When you tokenize art, what you are really minting to the chain isn’t the art itself (which is technically usually stored via an IPFS hash or on a server somewhere or both) – but you are selling the connection, the traceable and prove-able moment where the artist said “this is finished, and this is mine” and put this data up for trade – a permanent public transaction that connects the buyer to the artist. Couldn’t the artist just make more? They could, theoretically, but it’s generally frowned upon in the same way that a famous photographer taking their negatives and developing new prints after selling some as “definitive” would cast aspersion on their collection. Essentially, the moment of creating the token that is attached to the art is the final form – the metadata attached to the token of the visuals, the title, the description, where and when it was “minted,” the artwork itself after that is essentially the raw material.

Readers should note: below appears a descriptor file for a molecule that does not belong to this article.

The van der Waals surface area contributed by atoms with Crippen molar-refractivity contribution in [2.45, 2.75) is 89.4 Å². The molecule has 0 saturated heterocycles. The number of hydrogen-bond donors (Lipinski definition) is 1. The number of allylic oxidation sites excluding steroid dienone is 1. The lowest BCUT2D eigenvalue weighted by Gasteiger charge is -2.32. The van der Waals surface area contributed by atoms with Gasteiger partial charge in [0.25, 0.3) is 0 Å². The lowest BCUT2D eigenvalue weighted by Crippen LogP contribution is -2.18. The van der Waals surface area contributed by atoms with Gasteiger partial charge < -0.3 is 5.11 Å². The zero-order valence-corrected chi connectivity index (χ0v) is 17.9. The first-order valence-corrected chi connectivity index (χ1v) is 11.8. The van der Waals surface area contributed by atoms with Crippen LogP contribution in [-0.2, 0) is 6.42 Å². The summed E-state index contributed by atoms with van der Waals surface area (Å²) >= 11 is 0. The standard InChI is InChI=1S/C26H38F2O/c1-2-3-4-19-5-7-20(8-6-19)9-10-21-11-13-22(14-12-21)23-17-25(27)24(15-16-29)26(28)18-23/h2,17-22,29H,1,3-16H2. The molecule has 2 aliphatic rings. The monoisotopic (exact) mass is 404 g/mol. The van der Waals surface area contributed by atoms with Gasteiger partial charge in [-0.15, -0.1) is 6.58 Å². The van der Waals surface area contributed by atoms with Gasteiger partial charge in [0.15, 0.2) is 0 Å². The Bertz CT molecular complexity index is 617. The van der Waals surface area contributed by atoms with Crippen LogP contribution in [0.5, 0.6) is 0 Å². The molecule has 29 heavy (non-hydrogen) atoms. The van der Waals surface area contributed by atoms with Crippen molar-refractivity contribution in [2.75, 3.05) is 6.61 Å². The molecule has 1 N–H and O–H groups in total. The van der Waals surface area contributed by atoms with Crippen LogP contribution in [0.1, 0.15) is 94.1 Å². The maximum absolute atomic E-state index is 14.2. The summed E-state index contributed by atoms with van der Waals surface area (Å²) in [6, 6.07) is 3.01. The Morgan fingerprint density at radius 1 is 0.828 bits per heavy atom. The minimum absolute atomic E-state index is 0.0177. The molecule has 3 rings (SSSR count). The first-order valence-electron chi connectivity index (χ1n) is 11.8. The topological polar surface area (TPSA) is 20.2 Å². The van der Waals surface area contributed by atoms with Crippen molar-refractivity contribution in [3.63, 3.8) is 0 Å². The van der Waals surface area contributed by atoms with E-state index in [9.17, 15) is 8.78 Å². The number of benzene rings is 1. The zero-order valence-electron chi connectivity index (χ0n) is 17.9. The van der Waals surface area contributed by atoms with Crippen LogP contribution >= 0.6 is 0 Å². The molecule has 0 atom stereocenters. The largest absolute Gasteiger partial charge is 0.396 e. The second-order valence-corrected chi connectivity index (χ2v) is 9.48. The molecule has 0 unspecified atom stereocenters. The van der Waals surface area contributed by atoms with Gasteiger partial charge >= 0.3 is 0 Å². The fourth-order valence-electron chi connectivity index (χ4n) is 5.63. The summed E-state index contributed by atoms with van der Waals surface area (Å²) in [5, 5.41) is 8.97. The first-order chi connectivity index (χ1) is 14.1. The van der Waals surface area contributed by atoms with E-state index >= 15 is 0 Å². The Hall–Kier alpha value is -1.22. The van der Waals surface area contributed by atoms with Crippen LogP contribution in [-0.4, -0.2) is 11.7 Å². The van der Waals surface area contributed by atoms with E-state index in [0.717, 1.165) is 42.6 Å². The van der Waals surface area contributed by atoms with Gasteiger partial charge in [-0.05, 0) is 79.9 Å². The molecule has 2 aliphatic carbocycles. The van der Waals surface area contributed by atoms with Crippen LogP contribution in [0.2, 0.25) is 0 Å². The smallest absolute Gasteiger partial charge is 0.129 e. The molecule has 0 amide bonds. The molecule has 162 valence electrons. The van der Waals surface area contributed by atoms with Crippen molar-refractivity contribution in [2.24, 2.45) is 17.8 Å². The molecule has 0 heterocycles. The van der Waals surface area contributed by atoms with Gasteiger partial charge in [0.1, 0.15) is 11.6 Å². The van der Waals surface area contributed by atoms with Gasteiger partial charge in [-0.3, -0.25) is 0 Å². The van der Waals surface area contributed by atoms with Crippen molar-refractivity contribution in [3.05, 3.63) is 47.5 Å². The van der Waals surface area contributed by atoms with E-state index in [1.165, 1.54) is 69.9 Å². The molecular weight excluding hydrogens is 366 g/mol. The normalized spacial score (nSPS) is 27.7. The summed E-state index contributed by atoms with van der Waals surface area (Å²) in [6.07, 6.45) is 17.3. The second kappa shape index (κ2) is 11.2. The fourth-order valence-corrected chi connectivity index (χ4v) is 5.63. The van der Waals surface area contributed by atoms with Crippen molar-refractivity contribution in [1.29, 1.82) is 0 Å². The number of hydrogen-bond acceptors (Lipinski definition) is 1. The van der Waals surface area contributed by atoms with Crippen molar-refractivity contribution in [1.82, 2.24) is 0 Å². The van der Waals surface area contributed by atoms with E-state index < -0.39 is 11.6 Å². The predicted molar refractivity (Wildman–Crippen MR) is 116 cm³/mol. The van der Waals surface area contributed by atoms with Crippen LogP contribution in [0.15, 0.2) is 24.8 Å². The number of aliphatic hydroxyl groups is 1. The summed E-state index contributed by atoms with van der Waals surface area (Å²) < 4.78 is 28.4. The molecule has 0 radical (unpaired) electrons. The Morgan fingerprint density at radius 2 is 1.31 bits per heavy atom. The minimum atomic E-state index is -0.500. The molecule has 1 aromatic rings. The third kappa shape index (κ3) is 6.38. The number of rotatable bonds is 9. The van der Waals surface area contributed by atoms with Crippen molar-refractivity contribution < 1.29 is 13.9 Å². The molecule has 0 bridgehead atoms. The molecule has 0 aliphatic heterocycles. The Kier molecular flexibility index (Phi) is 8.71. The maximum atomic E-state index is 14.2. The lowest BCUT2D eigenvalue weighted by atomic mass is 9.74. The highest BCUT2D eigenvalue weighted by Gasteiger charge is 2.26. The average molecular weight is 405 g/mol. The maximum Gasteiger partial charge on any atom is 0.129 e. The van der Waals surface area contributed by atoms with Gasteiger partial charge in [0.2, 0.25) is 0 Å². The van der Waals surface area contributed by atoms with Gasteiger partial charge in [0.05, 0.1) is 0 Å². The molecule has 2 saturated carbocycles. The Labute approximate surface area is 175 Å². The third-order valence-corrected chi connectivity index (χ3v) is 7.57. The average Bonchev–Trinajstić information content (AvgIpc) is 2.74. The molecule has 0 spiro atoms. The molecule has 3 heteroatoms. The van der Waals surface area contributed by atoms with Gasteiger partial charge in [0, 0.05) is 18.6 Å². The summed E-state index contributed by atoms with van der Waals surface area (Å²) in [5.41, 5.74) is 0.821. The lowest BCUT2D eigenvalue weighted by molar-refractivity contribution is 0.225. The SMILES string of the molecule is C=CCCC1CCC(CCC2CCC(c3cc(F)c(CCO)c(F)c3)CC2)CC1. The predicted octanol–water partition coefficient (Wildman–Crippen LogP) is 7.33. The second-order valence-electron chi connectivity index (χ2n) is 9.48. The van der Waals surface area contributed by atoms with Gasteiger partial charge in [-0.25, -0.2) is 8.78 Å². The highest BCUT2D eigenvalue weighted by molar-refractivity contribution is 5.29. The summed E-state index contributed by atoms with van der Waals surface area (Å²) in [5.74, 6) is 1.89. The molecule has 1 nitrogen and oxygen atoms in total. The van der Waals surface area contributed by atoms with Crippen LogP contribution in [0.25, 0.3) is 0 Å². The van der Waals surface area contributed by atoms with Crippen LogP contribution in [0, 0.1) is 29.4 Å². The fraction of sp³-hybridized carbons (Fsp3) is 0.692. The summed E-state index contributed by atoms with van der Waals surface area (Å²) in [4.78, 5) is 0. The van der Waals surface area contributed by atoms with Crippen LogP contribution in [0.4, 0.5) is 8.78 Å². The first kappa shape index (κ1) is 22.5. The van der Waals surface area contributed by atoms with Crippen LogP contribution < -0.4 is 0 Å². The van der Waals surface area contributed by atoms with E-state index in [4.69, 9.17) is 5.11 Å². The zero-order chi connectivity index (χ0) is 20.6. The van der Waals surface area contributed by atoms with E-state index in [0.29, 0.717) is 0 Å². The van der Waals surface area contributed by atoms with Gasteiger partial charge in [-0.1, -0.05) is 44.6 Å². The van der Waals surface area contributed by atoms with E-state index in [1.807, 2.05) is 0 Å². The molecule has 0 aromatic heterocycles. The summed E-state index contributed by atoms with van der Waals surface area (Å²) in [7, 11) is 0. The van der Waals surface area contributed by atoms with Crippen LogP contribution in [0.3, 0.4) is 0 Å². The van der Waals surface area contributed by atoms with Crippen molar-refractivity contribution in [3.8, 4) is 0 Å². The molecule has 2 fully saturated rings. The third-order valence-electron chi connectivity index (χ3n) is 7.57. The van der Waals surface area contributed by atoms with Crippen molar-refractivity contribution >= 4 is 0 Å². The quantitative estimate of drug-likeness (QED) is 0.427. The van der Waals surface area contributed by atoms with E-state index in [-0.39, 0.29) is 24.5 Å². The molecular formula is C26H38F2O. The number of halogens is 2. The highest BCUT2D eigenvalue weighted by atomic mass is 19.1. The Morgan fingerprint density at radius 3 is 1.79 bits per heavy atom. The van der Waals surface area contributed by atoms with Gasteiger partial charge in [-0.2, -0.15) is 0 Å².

So buyers have a reason when they find something they love to truly “own” a digital file in a way that was impossible before. Now the practical reasons are multiple too: if we genuinely value art and digital artwork being produced, we’ve finally taken away the experience principle of copy as having the final word in “why not pay” for something. Formerly artists used giant hideous watermarks or just relegated themselves to essentially working for free or having complex security systems in place for Patreon patrons or something to make payment meaningful. In other words – we’ve created a much simpler payment-for-value method, artists getting some compensation for time they spend ostensibly enriching people’s lives.